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Preview: Virginia Opera's “Ariadne auf Naxos”

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Two hours might be the beginning of Oscar-bait territory when it comes to film, but for opera, it’s relatively short.

As concise as Richard Strauss’ “Ariadne auf Naxos” might be, it was originally much shorter. Initially, the work was performed as a brief opera attached to a 1912 play by librettist Hugo von Hofmannsthal. Four years later, Strauss and Hofmannsthal expanded it into the version Virginia Opera is staging this weekend at Richmond Centerstage.

The show opens with performers readying to put on an opera and a burlesque show at the home of the richest man in Vienna. The entertainers are then informed that instead of performing the pieces separately, they must integrate the opera and burlesque shows together. This is followed by an opera-within-an-opera of the show they have been preparing.

“It’s a quirky opera,” says director Sam Helfrich. “The first act plays out like a sitcom. It’s got a screwball comedy kind of feel to it.”

To help audiences better engage with the show, this production has set the first act in modern times and will perform it in English. The opera portion will be performed in its original German.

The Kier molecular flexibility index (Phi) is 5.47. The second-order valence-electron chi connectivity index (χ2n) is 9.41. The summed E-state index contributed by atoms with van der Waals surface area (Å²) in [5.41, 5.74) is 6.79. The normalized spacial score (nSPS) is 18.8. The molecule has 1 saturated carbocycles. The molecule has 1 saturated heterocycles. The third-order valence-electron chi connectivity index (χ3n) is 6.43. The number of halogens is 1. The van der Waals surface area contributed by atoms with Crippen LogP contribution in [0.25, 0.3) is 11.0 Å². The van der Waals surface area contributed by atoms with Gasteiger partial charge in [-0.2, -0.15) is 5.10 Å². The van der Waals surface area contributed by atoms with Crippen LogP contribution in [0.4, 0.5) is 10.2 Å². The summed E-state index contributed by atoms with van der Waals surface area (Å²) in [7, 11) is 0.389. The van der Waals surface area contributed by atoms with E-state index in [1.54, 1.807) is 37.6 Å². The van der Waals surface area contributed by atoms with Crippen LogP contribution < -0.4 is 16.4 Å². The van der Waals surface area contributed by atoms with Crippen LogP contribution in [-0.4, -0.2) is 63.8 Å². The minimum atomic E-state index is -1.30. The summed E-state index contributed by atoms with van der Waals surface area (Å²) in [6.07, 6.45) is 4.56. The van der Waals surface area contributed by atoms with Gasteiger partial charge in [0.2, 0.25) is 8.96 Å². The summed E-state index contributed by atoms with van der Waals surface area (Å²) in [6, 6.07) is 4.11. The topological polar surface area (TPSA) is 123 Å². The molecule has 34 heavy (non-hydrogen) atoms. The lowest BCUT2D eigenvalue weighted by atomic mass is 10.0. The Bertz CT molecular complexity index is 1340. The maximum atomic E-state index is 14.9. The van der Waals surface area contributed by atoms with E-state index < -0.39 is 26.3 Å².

“Naturally, it’s going to feel more familiar and immediate if everyone’s talking in English,” Helfrich says.

In this work, Strauss and Hofmannsthal humorously explore the need for arts patronage and the rivalry between high and low art. “That’s the big fight: what kinds of art are more valuable than others.”

Soprano Christina Pier has dual roles in the show, portraying the prima donna in the “prologue” and Ariadne in the “opera.” “It’s a lot of fun to play the diva. I get to have a prima donna fit on stage,” Pier says. “[The show has] some of the most gorgeous music I think I’ve sung to date. What’s really brilliant about how Strauss writes is the music is very different depending on the character.”

Ric Furman, who portrays both the roles Tenor and Bacchus, says he loves the rich lines and melodies of Strauss’ music. “His orchestrations are probably what he was most-renowned for,” Furman says. “It’s these really dramatic lines and intonations that make Strauss such a great mood writer. He could just sit down and write something and you just know what he’s trying to convey.”

As beautiful as the music is, Furman says it’s the humor that will probably most surprise audiences.

“I don’t think people will be expecting to laugh out loud as much as they will when they see the show,” Furman says. “My hope is that many first-time operagoers will give this one a chance.”

Virginia Opera’s “Ariadne auf Naxos” plays Friday and Sunday at Richmond Centerstage. For more information call 1-866-OPERA-VA or visit vaopera.org.

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